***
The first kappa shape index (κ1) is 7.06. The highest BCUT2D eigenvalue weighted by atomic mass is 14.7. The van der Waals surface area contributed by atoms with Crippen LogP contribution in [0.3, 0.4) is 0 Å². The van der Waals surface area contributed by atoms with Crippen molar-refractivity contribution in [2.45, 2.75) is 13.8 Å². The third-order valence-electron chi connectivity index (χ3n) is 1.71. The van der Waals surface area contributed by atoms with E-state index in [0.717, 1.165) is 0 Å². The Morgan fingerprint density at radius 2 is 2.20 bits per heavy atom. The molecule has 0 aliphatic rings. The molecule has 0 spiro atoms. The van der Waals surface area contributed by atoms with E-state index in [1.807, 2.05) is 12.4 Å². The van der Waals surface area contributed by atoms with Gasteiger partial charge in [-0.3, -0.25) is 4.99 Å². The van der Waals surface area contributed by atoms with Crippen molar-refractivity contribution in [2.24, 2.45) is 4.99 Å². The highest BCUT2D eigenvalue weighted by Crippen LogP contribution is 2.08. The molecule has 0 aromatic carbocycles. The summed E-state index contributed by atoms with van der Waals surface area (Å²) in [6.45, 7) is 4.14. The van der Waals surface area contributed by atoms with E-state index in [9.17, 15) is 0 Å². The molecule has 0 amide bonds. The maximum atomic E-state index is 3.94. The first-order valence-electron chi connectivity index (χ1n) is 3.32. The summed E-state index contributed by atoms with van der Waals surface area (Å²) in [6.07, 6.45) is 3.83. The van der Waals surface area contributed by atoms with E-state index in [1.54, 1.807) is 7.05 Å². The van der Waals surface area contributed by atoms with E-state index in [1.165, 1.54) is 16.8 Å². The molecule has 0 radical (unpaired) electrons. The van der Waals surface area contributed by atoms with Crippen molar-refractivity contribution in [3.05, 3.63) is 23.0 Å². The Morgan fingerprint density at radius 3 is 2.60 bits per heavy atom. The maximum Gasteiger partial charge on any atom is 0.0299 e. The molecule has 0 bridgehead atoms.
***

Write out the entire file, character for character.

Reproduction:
The first kappa shape index (κ1) is 7.06. The highest BCUT2D eigenvalue weighted by atomic mass is 14.7. The van der Waals surface area contributed by atoms with Crippen LogP contribution in [0.3, 0.4) is 0 Å². The van der Waals surface area contributed by atoms with Crippen molar-refractivity contribution in [2.45, 2.75) is 13.8 Å². The third-order valence-electron chi connectivity index (χ3n) is 1.71. The van der Waals surface area contributed by atoms with E-state index in [0.717, 1.165) is 0 Å². The Morgan fingerprint density at radius 2 is 2.20 bits per heavy atom. The molecule has 0 aliphatic rings. The molecule has 0 spiro atoms. The van der Waals surface area contributed by atoms with E-state index in [1.807, 2.05) is 12.4 Å². The van der Waals surface area contributed by atoms with Gasteiger partial charge in [-0.3, -0.25) is 4.99 Å². The van der Waals surface area contributed by atoms with Crippen molar-refractivity contribution in [2.24, 2.45) is 4.99 Å². The highest BCUT2D eigenvalue weighted by Crippen LogP contribution is 2.08. The molecule has 0 aromatic carbocycles. The summed E-state index contributed by atoms with van der Waals surface area (Å²) in [6.45, 7) is 4.14. The van der Waals surface area contributed by atoms with E-state index in [9.17, 15) is 0 Å². The molecule has 0 amide bonds. The maximum atomic E-state index is 3.94. The first-order valence-electron chi connectivity index (χ1n) is 3.32. The summed E-state index contributed by atoms with van der Waals surface area (Å²) in [6.07, 6.45) is 3.83. The van der Waals surface area contributed by atoms with E-state index in [1.54, 1.807) is 7.05 Å². The van der Waals surface area contributed by atoms with E-state index in [1.165, 1.54) is 16.8 Å². The molecule has 0 radical (unpaired) electrons. The van der Waals surface area contributed by atoms with Crippen molar-refractivity contribution in [3.05, 3.63) is 23.0 Å². The Morgan fingerprint density at radius 3 is 2.60 bits per heavy atom. The maximum Gasteiger partial charge on any atom is 0.0299 e. The molecule has 0 bridgehead atoms.